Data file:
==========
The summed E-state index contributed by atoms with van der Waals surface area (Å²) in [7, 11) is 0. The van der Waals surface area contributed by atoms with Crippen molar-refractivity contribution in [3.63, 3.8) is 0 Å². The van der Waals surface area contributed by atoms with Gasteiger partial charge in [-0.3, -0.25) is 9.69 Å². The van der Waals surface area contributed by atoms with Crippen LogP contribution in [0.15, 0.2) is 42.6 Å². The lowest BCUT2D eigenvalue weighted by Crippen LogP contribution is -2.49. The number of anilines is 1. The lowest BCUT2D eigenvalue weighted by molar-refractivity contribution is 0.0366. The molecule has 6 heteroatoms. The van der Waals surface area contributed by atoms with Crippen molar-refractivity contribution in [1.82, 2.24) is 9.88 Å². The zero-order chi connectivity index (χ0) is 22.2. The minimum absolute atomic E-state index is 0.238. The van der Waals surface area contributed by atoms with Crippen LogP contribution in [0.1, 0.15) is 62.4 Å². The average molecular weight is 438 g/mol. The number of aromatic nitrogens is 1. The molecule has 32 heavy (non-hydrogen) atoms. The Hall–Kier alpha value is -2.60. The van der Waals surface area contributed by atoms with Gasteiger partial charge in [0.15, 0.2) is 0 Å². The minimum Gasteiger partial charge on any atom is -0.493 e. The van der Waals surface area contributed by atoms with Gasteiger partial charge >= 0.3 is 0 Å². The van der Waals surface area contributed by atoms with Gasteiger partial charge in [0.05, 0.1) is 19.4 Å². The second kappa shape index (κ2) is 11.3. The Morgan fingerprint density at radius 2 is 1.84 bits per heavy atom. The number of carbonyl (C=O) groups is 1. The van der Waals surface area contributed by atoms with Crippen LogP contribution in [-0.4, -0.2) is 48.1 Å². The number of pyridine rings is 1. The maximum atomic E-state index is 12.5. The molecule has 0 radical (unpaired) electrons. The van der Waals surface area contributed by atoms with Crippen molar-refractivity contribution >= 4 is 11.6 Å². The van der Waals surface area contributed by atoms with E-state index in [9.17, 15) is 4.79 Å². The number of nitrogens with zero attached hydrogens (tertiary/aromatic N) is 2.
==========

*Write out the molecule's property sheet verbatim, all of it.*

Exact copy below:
The summed E-state index contributed by atoms with van der Waals surface area (Å²) in [7, 11) is 0. The van der Waals surface area contributed by atoms with Crippen molar-refractivity contribution in [3.63, 3.8) is 0 Å². The van der Waals surface area contributed by atoms with Gasteiger partial charge in [-0.3, -0.25) is 9.69 Å². The van der Waals surface area contributed by atoms with Crippen LogP contribution in [0.15, 0.2) is 42.6 Å². The lowest BCUT2D eigenvalue weighted by Crippen LogP contribution is -2.49. The number of anilines is 1. The lowest BCUT2D eigenvalue weighted by molar-refractivity contribution is 0.0366. The molecule has 6 heteroatoms. The van der Waals surface area contributed by atoms with Crippen molar-refractivity contribution in [1.82, 2.24) is 9.88 Å². The zero-order chi connectivity index (χ0) is 22.2. The minimum absolute atomic E-state index is 0.238. The van der Waals surface area contributed by atoms with Crippen LogP contribution in [0.1, 0.15) is 62.4 Å². The average molecular weight is 438 g/mol. The number of aromatic nitrogens is 1. The molecule has 32 heavy (non-hydrogen) atoms. The Hall–Kier alpha value is -2.60. The van der Waals surface area contributed by atoms with Gasteiger partial charge in [0.15, 0.2) is 0 Å². The minimum Gasteiger partial charge on any atom is -0.493 e. The van der Waals surface area contributed by atoms with Gasteiger partial charge >= 0.3 is 0 Å². The van der Waals surface area contributed by atoms with Gasteiger partial charge in [0.05, 0.1) is 19.4 Å². The second kappa shape index (κ2) is 11.3. The Morgan fingerprint density at radius 2 is 1.84 bits per heavy atom. The number of carbonyl (C=O) groups is 1. The van der Waals surface area contributed by atoms with Crippen LogP contribution in [-0.4, -0.2) is 48.1 Å². The number of pyridine rings is 1. The maximum atomic E-state index is 12.5. The molecule has 0 radical (unpaired) electrons. The van der Waals surface area contributed by atoms with Crippen molar-refractivity contribution >= 4 is 11.6 Å². The van der Waals surface area contributed by atoms with E-state index in [9.17, 15) is 4.79 Å². The number of nitrogens with zero attached hydrogens (tertiary/aromatic N) is 2.